alexalbert2000: Well, that is why I wanted to use the RX. Maxbotix said to use it in this article: http://www.maxbotix.com/documents/LV_Chaining_Simultaneous_Operation_AN_Out.pdf. The only problem is that I don't know how to pull the RX pin high for more than 20uS but less than 400uS. Do you know how to do this?

To be really sure you should use direct port addressing:

// Assume that the RX pin is connected to Pin 5 which is PORTD bit 5
// https://spreadsheets.google.com/spreadsheet/pub?key=0AtfNMvfWhA_ccnRId19SNmVWTDE0MEtTOV9HOEdQa0E&gid=0

// Fast equivalent of digitalWrite(5, HIGH); should take less than a microsecond
PORTD |= B00100000;

delayMicroseconds(20);

// Fast equivalent of digitalWrite(5, LOW); should take less than a microsecond
PORTD &= B11011111;

I am sorry :~ I am still learning Arduino programming and I did not get what the code meant in the last reply. Is there a way you could simplify what direct port addressing is and how to use the code you wrote?

alexalbert2000:
I am sorry :~ I am still learning Arduino programming and I did not get what the code meant in the last reply. Is there a way you could simplify what direct port addressing is and how to use the code you wrote?

Every I/O pin is represented by a bit in an 8-bit I/O port. This spreadsheet:

shows the mapping of pin number to port and bit for the UNO and MEGA. By turning the bit on (HiGH) and off (LOW) directly you can avoid much of the overhead of the digitalWrite() function.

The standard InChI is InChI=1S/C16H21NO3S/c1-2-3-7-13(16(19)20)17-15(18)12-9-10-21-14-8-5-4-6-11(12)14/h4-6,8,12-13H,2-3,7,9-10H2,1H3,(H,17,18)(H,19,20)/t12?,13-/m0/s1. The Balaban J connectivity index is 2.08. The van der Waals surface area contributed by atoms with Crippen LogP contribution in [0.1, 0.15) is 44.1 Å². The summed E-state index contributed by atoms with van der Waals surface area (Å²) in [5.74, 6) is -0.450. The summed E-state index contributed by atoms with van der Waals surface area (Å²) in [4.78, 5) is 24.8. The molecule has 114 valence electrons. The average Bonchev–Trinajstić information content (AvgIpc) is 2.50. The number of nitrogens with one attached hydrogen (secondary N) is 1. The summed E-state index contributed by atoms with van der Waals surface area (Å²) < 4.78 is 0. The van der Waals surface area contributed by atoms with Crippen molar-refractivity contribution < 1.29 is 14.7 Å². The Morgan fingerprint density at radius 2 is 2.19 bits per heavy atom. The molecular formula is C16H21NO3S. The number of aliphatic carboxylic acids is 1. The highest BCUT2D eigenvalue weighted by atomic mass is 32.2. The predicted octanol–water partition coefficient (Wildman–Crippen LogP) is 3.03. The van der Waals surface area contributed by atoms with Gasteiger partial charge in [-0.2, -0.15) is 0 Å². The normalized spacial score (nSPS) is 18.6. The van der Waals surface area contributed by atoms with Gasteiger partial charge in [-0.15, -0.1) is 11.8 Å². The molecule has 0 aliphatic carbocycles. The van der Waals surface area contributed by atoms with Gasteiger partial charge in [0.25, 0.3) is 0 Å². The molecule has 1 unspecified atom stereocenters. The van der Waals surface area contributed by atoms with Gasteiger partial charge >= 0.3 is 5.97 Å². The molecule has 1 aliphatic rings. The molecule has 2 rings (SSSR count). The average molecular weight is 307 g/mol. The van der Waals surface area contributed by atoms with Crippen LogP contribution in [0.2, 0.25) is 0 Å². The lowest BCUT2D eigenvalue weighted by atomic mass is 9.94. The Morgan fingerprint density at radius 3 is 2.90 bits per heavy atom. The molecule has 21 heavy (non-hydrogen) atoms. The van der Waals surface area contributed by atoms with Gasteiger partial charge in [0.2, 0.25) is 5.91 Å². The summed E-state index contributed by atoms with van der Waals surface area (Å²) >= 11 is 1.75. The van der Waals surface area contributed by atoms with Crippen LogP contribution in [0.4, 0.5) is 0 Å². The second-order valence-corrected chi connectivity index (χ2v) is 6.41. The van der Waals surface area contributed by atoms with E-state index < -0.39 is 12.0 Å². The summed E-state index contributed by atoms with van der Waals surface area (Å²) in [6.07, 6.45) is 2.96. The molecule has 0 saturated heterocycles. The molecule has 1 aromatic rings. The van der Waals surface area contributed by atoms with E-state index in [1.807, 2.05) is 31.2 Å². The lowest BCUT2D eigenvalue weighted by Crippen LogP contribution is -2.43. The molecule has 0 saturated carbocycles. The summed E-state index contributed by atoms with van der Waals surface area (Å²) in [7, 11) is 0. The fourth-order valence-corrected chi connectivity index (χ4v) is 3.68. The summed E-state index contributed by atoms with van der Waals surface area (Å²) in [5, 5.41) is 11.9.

See: http://arduino.cc/en/Reference/PortManipulation

Every I/O pin is represented by a bit in an 8-bit I/O port. This spreadsheet: https://spreadsheets.google.com/spreadsheet/pub?key=0AtfNMvfWhA_ccnRId19SNmVWTDE0MEtTOV9HOEdQa0E&gid=0 shows the mapping of pin number to port and bit for the UNO and MEGA. By turning the bit on (HiGH) and off (LOW) directly you can avoid much of the overhead of the digitalWrite() function.

Ok, I have better understanding of why to use direct port addressing, but I am still confused on how to implement the pin I want to use for RX in the code you wrote for the example pin 5. Could I use pin 11 (since it is one of my empty pins) instead of pin 0?

alexalbert2000: I am still confused on how to implement the pin I want to use for RX in the code you wrote for the example pin 5. Could I use pin 11 (since it is one of my empty pins) instead of pin 0?

Yes. If you are using an UNO or MEGA just look up the pin number in the spreadsheet I pointed to. That will tell you which port and which pin. Bits are numbered from the right. Bit 0 is the rightmost bit. Bit 7 is the leftmost bit. 1 == HIGH and 0 == LOW.